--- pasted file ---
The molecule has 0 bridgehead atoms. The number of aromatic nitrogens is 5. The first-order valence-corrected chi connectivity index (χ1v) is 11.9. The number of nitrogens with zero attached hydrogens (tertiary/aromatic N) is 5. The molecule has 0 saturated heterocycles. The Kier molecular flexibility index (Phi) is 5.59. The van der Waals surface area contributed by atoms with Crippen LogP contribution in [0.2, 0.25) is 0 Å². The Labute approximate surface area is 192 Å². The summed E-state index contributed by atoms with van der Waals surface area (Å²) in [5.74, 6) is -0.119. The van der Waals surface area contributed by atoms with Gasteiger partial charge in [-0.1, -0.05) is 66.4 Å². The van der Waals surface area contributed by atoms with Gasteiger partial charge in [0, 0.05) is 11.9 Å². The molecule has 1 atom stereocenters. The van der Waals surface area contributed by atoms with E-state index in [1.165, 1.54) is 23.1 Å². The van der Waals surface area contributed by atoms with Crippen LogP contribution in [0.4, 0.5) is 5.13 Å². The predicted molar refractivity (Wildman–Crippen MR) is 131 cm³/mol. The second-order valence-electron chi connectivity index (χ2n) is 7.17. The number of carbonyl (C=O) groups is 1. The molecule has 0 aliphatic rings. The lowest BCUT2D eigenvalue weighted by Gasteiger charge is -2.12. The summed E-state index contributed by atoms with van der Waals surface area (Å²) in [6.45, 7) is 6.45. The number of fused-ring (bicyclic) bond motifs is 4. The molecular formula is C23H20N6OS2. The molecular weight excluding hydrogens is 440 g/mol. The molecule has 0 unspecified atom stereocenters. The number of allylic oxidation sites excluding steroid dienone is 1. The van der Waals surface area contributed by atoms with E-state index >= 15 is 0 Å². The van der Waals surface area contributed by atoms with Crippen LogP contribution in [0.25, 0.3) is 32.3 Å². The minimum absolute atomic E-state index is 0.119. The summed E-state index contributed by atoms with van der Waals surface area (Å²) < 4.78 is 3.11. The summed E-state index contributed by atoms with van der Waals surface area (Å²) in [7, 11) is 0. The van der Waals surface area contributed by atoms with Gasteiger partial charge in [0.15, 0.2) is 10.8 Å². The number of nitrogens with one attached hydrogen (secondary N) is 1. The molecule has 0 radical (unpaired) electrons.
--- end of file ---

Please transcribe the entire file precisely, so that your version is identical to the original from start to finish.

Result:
The molecule has 0 bridgehead atoms. The number of aromatic nitrogens is 5. The first-order valence-corrected chi connectivity index (χ1v) is 11.9. The number of nitrogens with zero attached hydrogens (tertiary/aromatic N) is 5. The molecule has 0 saturated heterocycles. The Kier molecular flexibility index (Phi) is 5.59. The van der Waals surface area contributed by atoms with Crippen LogP contribution in [0.2, 0.25) is 0 Å². The Labute approximate surface area is 192 Å². The summed E-state index contributed by atoms with van der Waals surface area (Å²) in [5.74, 6) is -0.119. The van der Waals surface area contributed by atoms with Gasteiger partial charge in [-0.1, -0.05) is 66.4 Å². The van der Waals surface area contributed by atoms with Gasteiger partial charge in [0, 0.05) is 11.9 Å². The molecule has 1 atom stereocenters. The van der Waals surface area contributed by atoms with E-state index in [1.165, 1.54) is 23.1 Å². The van der Waals surface area contributed by atoms with Crippen LogP contribution in [0.4, 0.5) is 5.13 Å². The predicted molar refractivity (Wildman–Crippen MR) is 131 cm³/mol. The second-order valence-electron chi connectivity index (χ2n) is 7.17. The number of carbonyl (C=O) groups is 1. The molecule has 0 aliphatic rings. The lowest BCUT2D eigenvalue weighted by Gasteiger charge is -2.12. The summed E-state index contributed by atoms with van der Waals surface area (Å²) in [6.45, 7) is 6.45. The number of fused-ring (bicyclic) bond motifs is 4. The molecular formula is C23H20N6OS2. The molecular weight excluding hydrogens is 440 g/mol. The molecule has 0 unspecified atom stereocenters. The number of allylic oxidation sites excluding steroid dienone is 1. The van der Waals surface area contributed by atoms with E-state index >= 15 is 0 Å². The van der Waals surface area contributed by atoms with Crippen LogP contribution in [0.25, 0.3) is 32.3 Å². The minimum absolute atomic E-state index is 0.119. The summed E-state index contributed by atoms with van der Waals surface area (Å²) < 4.78 is 3.11. The summed E-state index contributed by atoms with van der Waals surface area (Å²) in [7, 11) is 0. The van der Waals surface area contributed by atoms with Gasteiger partial charge in [0.15, 0.2) is 10.8 Å². The number of nitrogens with one attached hydrogen (secondary N) is 1. The molecule has 0 radical (unpaired) electrons.